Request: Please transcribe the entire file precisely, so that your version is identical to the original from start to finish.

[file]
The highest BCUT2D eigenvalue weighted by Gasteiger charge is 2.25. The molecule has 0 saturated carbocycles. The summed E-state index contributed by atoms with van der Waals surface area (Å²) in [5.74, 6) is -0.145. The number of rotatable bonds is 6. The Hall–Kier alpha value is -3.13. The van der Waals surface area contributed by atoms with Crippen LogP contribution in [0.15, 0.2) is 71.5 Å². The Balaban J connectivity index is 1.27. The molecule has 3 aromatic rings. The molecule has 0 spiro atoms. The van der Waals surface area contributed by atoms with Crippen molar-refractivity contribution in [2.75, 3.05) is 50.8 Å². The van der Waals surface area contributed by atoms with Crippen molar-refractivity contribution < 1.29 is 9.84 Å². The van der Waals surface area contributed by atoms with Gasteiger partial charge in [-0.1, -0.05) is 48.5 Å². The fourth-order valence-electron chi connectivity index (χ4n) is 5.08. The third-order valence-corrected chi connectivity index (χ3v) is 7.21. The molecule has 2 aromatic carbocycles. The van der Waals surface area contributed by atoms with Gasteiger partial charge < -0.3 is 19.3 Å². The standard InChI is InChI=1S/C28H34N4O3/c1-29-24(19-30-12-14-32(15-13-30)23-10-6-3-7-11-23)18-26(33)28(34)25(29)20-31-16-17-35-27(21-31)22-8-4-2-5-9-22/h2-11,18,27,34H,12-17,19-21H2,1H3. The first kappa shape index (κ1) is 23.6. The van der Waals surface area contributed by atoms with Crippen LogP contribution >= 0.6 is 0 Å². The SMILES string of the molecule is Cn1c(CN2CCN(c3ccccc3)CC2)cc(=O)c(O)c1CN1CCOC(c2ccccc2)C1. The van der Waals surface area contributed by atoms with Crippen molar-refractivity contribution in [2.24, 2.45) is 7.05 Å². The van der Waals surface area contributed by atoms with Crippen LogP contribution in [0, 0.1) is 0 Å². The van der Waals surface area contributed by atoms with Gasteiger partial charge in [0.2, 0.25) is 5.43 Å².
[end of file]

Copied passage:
The highest BCUT2D eigenvalue weighted by Gasteiger charge is 2.25. The molecule has 0 saturated carbocycles. The summed E-state index contributed by atoms with van der Waals surface area (Å²) in [5.74, 6) is -0.145. The number of rotatable bonds is 6. The Hall–Kier alpha value is -3.13. The van der Waals surface area contributed by atoms with Crippen LogP contribution in [0.15, 0.2) is 71.5 Å². The Balaban J connectivity index is 1.27. The molecule has 3 aromatic rings. The molecule has 0 spiro atoms. The van der Waals surface area contributed by atoms with Crippen molar-refractivity contribution in [2.75, 3.05) is 50.8 Å². The van der Waals surface area contributed by atoms with Crippen molar-refractivity contribution < 1.29 is 9.84 Å². The van der Waals surface area contributed by atoms with Gasteiger partial charge in [-0.1, -0.05) is 48.5 Å². The fourth-order valence-electron chi connectivity index (χ4n) is 5.08. The third-order valence-corrected chi connectivity index (χ3v) is 7.21. The molecule has 2 aromatic carbocycles. The van der Waals surface area contributed by atoms with Gasteiger partial charge < -0.3 is 19.3 Å². The standard InChI is InChI=1S/C28H34N4O3/c1-29-24(19-30-12-14-32(15-13-30)23-10-6-3-7-11-23)18-26(33)28(34)25(29)20-31-16-17-35-27(21-31)22-8-4-2-5-9-22/h2-11,18,27,34H,12-17,19-21H2,1H3. The first kappa shape index (κ1) is 23.6. The van der Waals surface area contributed by atoms with Crippen LogP contribution >= 0.6 is 0 Å². The SMILES string of the molecule is Cn1c(CN2CCN(c3ccccc3)CC2)cc(=O)c(O)c1CN1CCOC(c2ccccc2)C1. The van der Waals surface area contributed by atoms with Crippen molar-refractivity contribution in [2.24, 2.45) is 7.05 Å². The van der Waals surface area contributed by atoms with Crippen LogP contribution in [0, 0.1) is 0 Å². The van der Waals surface area contributed by atoms with Gasteiger partial charge in [0.2, 0.25) is 5.43 Å².